“Art washes away from the soul the dust of everyday life.” -Pablo Picasso
For the length of time that I lived there, the town that I grew up in contained around 11,000 people. There was one mall and one main road that the same teenage cars would drive down over and over again, blasting their bass-heavy tunes as if, through repetition, the moment would be made eternal. I had my own moments of blasting music to terrify the locals, but those that I really held on to – when I was aware of my own sense of eternity – were the ones that I spent among books, in that largely imagined world that stems so much from small town life.
In the early teenage years, I would go to the library every Saturday to search for Sweet Valley Twins and Sweet Valley High books I hadn’t yet read; once I vaulted into high school, I would seek out the few books I was curious about that were available, novels by Ayn Rand and Kurt Vonnegut, Ernest Hemingway and Emily Bronte. There happened to be a line of windows at the back of the library that looked out on a patch of trees, a place where I was held among nature and books – a reverential solitude.
At the time, the minimal press of the outside world and Monday morning classes could be staved off with a book, a small silence maintained among the insularity of being teenaged. Time felt like something that moved as I did, not something that prodded me forward with its sense of urgency, as if I too must move in deference. It is easy to feel the pressing in as we get older, the sense of an outside influence that becomes more difficult to counter, but what constitutes solitude exists no less as we get older; it is simply our expectations of how our days should be filled that changes.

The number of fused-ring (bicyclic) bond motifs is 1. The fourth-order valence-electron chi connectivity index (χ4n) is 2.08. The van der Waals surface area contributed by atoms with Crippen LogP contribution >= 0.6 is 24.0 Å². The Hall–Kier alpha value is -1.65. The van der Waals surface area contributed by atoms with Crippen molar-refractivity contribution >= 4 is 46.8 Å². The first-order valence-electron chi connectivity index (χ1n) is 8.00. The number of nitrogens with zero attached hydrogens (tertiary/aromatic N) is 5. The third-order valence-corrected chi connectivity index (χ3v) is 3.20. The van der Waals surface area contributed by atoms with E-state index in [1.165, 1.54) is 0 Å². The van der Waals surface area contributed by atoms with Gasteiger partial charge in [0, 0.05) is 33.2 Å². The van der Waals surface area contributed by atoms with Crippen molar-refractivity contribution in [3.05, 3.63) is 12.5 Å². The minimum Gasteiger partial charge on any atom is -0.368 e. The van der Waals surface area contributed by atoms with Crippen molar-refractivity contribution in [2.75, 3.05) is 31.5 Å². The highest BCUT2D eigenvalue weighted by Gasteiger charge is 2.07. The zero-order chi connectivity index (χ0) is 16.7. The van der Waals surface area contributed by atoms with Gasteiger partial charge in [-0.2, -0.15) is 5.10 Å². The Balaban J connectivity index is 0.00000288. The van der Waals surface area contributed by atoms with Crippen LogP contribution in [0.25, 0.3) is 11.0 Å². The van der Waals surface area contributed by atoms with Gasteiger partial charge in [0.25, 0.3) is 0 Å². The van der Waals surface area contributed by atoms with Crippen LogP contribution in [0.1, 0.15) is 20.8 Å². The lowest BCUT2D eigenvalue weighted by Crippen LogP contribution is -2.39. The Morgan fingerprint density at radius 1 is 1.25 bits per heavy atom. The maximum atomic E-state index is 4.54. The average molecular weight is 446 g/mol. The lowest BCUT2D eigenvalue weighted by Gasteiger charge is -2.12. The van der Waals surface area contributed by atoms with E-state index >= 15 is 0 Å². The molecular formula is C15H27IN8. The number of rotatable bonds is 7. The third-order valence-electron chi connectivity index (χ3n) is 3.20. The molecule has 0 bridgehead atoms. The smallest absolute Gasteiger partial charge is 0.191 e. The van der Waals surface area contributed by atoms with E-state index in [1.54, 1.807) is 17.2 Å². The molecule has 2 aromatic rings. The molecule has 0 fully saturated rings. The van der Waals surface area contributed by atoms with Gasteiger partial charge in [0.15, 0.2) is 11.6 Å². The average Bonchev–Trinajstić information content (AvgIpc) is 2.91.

“The unexamined life is not worth living” is attributed to the philosopher Socrates, supposedly said during the trial where he was sentenced to death. While philosophy has existed as a field for questioning things as they are for thousands of years, what comprises the questions – for a culture – is always shifting along that current. The questions, and the ideal of self that remains beneath them, can only be discovered if we indulge them, but philosophy – like art – requires a turning inward. It is only through temporary removal from the world that we can reflect.
Instead of some semblance of balance, a synthesis of what is imagined and what is known, life consists largely of two warring halves. In a world that values swiftness and speed, the dexterity and agility of easy thought, there is a rush towards what can be most easily understood and monetized. The informal rites of adulthood are not something I regret, but sometimes I wake up to that lost other world where imagination presses in. It is still there, beating its quiet heart against the surface.